Unity key in face of growing terror threat: Chan Chun Sing

Singaporeans cannot let others sow discord among different communities, says minister

 Minister in the Prime Minister's Office Chan Chun Sing.
Minister in the Prime Minister's Office Chan Chun Sing. PHOTO: ST FILE

Singaporeans can overcome the damage a terror attack will inflict on this island by staying united, Minister in the Prime Minister's Office Chan Chun Sing said yesterday.

"Terrorists may try to detonate a bomb in Singapore. The bomb might break our bones, tear our skin and shed our blood," he said.

"But the bomb cannot destroy our unity and it must not rob us of our normalcy."

Speaking to 1,500 residents of Tanjong Pagar GRC and Radin Mas SMC at a National Day dinner at the Tanjong Pagar Railway Station, Mr Chan said there is no "foolproof way" to prevent or avoid an attack.

Attacks might involve people trying to harm Singaporeans overseas, those who try to slip into Singapore and self-radicalised citizens who turn wayward, he noted.

Hence it is critical that Singaporeans are prepared to cope with an attack before - and after - it happens.

In his speech in Malay, Mandarin and English, Mr Chan emphasised the importance of social cohesion in the light of the growing terror threat in the region and globally.

The possibility of an attack hit home this month, when Indonesian police arrested members of a terror cell in Batam, whose leader had planned to fire a rocket at Marina Bay in Singapore.

Mr Chan, who is also labour chief and deputy chairman of the People's Association, said Singaporeans must not let anyone sow seeds of discord among those of different races, languages and faiths.

"If we succeed in letting them divide us, then even without a bomb going off, we are finished," he said.

And should an attack take place? To be paralysed by fear is to be defeated by the terrorists, he added.

"We must return to normalcy in the shortest time possible, to show terrorists that even if you break our bones and shed our blood, they'll never break our spirit or unity."

Mr Chan assured residents that agencies including the Singapore Armed Forces and the Home Team would stay vigilant against emerging threats, but reminded them that the responsibility for what happens the "day before" and the "day after" lies with them.

"The spirit of Singapore is not defined by how we fight for our community, but how we accommodate those of us of different race, language or religion, to create the maximum common space for all of us," he added.

The need for unity was also stressed by Defence Minister Ng Eng Hen at a dinner in Toa Payoh last night. "We are a target. So if you see something suspicious, report it. If something happens, we must make sure we stay united," he said.

Mr Chan also spoke about the slowing economy, and how new technology and business models are displacing old jobs even as new ones are being created.

"Our challenge in Singapore is not that we do not have enough jobs, but whether our people can fit into those new ones," he said.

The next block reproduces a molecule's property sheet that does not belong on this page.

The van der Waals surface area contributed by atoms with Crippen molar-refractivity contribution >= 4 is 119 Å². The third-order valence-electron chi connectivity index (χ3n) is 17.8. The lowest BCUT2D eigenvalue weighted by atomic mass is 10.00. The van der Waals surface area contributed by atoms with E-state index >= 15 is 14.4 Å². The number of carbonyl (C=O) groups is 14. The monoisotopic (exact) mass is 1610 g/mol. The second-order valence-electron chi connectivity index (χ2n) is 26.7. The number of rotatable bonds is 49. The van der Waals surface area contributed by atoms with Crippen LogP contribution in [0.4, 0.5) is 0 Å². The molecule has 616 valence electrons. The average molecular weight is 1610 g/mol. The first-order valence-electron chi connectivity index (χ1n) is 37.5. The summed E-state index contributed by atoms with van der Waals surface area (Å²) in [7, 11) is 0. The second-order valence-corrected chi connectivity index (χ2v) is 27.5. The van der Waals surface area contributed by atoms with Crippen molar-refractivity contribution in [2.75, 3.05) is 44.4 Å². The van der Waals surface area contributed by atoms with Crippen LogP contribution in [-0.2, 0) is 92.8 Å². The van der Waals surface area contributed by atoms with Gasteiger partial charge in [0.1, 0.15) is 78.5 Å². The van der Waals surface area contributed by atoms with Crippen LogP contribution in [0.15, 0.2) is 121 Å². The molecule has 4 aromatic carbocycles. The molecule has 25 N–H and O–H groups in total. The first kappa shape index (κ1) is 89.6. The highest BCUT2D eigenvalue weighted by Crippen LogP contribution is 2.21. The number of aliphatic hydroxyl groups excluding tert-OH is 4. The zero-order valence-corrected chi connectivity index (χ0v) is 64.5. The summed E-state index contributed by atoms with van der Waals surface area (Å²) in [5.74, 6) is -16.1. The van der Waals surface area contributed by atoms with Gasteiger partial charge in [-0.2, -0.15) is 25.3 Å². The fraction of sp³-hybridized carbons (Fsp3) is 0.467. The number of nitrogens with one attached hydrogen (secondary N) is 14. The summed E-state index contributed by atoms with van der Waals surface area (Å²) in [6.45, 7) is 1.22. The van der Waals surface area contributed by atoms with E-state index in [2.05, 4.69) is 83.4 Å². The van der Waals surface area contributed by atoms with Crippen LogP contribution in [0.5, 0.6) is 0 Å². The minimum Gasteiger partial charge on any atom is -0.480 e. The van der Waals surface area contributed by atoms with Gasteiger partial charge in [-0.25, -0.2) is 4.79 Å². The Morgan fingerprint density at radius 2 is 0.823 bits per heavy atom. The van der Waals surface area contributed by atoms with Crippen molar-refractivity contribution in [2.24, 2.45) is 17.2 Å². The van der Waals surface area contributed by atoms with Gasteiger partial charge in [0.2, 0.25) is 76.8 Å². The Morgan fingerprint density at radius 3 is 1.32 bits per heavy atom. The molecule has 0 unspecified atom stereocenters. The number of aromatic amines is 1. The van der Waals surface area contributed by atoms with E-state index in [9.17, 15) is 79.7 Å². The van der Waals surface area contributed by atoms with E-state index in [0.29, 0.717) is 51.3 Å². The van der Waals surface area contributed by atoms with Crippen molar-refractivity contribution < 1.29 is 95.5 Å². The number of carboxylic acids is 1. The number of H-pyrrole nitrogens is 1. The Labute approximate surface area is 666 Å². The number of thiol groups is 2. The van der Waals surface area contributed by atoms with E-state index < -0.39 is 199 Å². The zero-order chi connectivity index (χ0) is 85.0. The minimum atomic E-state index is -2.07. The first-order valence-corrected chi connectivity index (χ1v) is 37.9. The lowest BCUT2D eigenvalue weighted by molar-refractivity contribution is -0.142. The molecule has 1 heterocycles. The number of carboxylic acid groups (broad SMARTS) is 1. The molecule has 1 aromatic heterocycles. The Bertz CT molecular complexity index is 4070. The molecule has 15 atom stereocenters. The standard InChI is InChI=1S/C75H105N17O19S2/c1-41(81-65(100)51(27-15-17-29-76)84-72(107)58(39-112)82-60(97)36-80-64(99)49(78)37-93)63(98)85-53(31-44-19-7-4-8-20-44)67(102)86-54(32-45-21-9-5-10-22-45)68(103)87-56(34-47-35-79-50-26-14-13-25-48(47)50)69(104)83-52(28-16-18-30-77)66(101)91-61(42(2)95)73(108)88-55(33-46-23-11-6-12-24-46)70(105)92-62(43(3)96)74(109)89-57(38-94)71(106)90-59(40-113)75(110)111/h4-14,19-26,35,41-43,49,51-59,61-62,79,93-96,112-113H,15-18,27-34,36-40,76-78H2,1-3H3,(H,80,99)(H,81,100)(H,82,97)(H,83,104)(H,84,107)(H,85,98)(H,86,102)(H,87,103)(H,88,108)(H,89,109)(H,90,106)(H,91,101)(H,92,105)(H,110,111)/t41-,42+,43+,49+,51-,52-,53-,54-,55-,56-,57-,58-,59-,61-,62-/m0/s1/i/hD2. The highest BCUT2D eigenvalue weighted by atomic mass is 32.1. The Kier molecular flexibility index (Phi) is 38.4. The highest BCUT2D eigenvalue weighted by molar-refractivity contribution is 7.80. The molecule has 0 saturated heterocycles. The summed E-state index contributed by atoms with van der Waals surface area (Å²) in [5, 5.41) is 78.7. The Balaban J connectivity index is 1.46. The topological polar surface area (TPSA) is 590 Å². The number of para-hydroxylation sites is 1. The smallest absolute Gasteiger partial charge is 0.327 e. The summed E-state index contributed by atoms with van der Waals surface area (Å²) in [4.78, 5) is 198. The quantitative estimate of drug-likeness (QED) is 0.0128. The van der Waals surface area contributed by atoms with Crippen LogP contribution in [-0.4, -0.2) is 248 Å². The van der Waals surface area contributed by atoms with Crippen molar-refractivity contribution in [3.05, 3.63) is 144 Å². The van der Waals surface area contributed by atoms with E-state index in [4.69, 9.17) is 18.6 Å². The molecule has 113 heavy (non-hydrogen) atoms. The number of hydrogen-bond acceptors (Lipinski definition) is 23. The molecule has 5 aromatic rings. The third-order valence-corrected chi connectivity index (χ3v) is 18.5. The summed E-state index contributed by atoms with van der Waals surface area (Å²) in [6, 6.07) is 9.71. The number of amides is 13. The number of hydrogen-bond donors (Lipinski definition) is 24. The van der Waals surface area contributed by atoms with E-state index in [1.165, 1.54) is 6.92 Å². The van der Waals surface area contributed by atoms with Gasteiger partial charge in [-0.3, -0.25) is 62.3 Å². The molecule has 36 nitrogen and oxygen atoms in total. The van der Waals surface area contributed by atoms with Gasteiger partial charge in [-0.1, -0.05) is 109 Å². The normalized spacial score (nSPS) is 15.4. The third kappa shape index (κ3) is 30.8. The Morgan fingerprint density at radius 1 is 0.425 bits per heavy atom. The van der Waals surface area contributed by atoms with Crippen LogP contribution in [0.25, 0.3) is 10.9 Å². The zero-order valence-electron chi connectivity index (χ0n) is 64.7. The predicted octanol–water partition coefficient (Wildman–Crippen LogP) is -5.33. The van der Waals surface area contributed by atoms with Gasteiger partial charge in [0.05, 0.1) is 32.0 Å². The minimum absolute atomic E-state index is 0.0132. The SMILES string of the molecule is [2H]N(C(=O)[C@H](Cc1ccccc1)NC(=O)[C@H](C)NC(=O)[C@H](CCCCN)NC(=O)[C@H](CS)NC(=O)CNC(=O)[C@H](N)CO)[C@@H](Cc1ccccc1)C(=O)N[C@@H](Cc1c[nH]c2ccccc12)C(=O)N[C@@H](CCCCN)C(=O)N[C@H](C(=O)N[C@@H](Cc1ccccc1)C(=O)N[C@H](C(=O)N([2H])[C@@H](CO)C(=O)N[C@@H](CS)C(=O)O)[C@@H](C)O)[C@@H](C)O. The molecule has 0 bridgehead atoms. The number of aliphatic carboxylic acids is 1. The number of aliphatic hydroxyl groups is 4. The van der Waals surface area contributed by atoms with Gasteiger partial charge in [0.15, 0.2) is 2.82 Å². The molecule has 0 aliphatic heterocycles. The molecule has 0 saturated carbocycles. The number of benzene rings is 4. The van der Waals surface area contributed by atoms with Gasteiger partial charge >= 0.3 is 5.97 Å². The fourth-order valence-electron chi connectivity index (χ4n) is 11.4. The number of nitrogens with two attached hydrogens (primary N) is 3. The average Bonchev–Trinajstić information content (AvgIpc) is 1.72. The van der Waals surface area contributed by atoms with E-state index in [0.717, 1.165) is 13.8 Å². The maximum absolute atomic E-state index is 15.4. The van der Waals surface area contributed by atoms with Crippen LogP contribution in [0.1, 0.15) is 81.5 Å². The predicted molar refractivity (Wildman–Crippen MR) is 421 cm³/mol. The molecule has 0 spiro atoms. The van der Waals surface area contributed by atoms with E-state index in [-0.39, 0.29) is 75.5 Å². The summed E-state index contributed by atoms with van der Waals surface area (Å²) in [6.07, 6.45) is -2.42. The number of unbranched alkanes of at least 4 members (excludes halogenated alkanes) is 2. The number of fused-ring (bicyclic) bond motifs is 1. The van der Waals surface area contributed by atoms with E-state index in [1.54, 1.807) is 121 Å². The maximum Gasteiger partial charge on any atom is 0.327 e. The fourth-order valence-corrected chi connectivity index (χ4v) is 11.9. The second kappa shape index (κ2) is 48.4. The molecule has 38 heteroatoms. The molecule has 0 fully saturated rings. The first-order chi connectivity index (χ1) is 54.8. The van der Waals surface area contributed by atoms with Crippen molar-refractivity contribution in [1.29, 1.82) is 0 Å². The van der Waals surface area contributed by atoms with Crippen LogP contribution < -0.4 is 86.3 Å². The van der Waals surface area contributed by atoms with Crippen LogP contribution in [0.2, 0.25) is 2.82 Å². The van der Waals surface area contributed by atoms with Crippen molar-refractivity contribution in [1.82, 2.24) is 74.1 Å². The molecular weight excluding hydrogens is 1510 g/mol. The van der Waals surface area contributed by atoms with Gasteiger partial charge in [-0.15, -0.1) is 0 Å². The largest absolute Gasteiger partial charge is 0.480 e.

The Government also wants the best jobs for people, so they can fulfil their potential.

And unlike previous economic slowdowns, this year's is likely to affect certain areas more than others.

Mr Chan called on residents to understand that assistance schemes have to be implemented based on need, and in a sustainable manner.

He also encouraged them to help take care of and look out for one another.

The Government is keeping close watch, he added, so that "when the need arises, it can take surgical and targeted measures" to put Singapore in the best position for the next phase of growth.

The Committee on the Future Economy, of which Mr Chan is deputy chairman, is looking at how Singaporeans can generate new competitive advantages over the next 50 years, he added.

Land and manpower remain constraints, but areas like data are a new resource to tap and push the frontier of what is possible.

"We started with much less in 1965 and we have gotten to where we are. There's no such thing as 'It cannot be done', only 'It cannot be imagined by us'," he said.

He also outlined major plans in place for the next few decades.

In 10 years, Jurong will be a new central business district; in 20 years, the port will move to Tuas; and in 30 years, Paya Lebar will move to Changi to free up space in the east for development.

The Government is also "future-proofing" Singapore against rising sea levels, he said, adding: "We are here for the long haul."

Also at the dinner were fellow Tanjong Pagar GRC MPs Indranee Rajah, Chia Shi-Lu, Melvin Yong and Joan Pereira, and Radin Mas MP Sam Tan.

•Additional reporting by Ng Huiwen

A version of this article appeared in the print edition of The Sunday Times on August 14, 2016, with the headline 'Unity key in face of growing terror threat: Chun Sing'. Print Edition | Subscribe